Now we have to install the firing mechanism in a location that will be easily accessible to the driver. The easiest place to do so on most vehicles is the dash. But the leg braces on the seat will work as well. To do this, we unscrewed the firing mechanism and drilled a 3/8 inch hole into the dash.
This is a perfect location for the firing pin. Notice how we have taken a zip tie and wrapped it in duct tape. This allows the driver to pull the safety pin and the firing mechanism easily.
Now we need to install the rear and front extinguisher port. We'll use a splitter that will push the chemical to the driver's seat and the rear of the car. Here's everything that we will need. You might notice that we have two different types of splitters. The bottom splitter and fitting is a compression fitting. The top fitting is a flare-style fitting. Both have advantages, the compression fitting doesn't require you to flange the 1/4-inch pipe. As you tighten the nut on the pipe, the compression ring will seal to the extinguisher port. Whereas with the flare-style fitting, you'll have to flange the pipe, but it will seal extremely well to the port and splitter.
Next, we'll measure out how much line we'll need. Then we'll cut and flare it.
Once measured, we'll use a small pipe cutter to make a clean cut through the 1/4-inch pipe.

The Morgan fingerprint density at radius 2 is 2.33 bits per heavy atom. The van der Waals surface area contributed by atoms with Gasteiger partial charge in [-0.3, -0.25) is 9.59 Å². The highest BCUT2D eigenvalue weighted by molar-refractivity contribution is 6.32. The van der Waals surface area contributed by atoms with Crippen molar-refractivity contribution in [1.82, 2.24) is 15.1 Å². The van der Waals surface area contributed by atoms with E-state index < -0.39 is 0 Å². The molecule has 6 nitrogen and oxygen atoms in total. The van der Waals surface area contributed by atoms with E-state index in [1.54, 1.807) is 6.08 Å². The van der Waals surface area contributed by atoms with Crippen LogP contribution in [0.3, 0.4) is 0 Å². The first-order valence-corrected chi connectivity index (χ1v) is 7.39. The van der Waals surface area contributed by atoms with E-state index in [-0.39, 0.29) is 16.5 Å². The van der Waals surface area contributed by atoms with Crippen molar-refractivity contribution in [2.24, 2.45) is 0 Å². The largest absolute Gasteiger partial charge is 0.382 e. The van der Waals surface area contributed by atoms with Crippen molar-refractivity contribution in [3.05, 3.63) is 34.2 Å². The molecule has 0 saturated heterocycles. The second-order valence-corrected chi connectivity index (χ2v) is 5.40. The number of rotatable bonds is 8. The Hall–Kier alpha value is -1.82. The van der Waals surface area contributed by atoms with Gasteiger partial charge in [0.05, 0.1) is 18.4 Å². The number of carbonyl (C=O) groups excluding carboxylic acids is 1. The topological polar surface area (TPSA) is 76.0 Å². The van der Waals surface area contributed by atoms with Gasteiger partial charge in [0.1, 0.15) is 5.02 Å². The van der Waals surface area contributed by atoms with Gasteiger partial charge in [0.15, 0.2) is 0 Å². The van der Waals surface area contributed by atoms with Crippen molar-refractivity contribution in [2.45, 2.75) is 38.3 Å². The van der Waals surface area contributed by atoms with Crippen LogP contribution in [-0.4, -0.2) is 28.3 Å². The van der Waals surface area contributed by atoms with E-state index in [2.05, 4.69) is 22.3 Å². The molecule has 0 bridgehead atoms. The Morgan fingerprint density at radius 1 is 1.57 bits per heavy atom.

With the pipe cut, we need to bend it to keep it flush against the floorpan. We just follow the bender here and put the 90-degree bend in it that we need.
The bends came out perfect, and now we just need to drill through the rear sheetmetal to the fuel cell and then hook up the splitter.
We found a spot that will work perfect for the port. Once we drill through the sheetmetal, we'll measure our line again, cut and angle it, and then attach our flare fitting.
We need to put our nut and the flare in the right order so that we can flange our extinguisher line.
This tool will allow us to flare the pipe without damaging it.
Make certain that the flare tool is centered in the pipe and then tighten it up. As it tightens, it will expand the pipe.
The bend and the flare came out great. Now all we have to do is attach the pipe and then secure it to the sheetmetal.
Here's what the port looks like from the bottom of the fuel cell. It's pointed directly at the fuel cell in case the worst happens.
Finally, we'll take several small securing brackets and rivet them to the sheetmetal every 5 inches or so. This will ensure that the line doesn't break or move during an accident.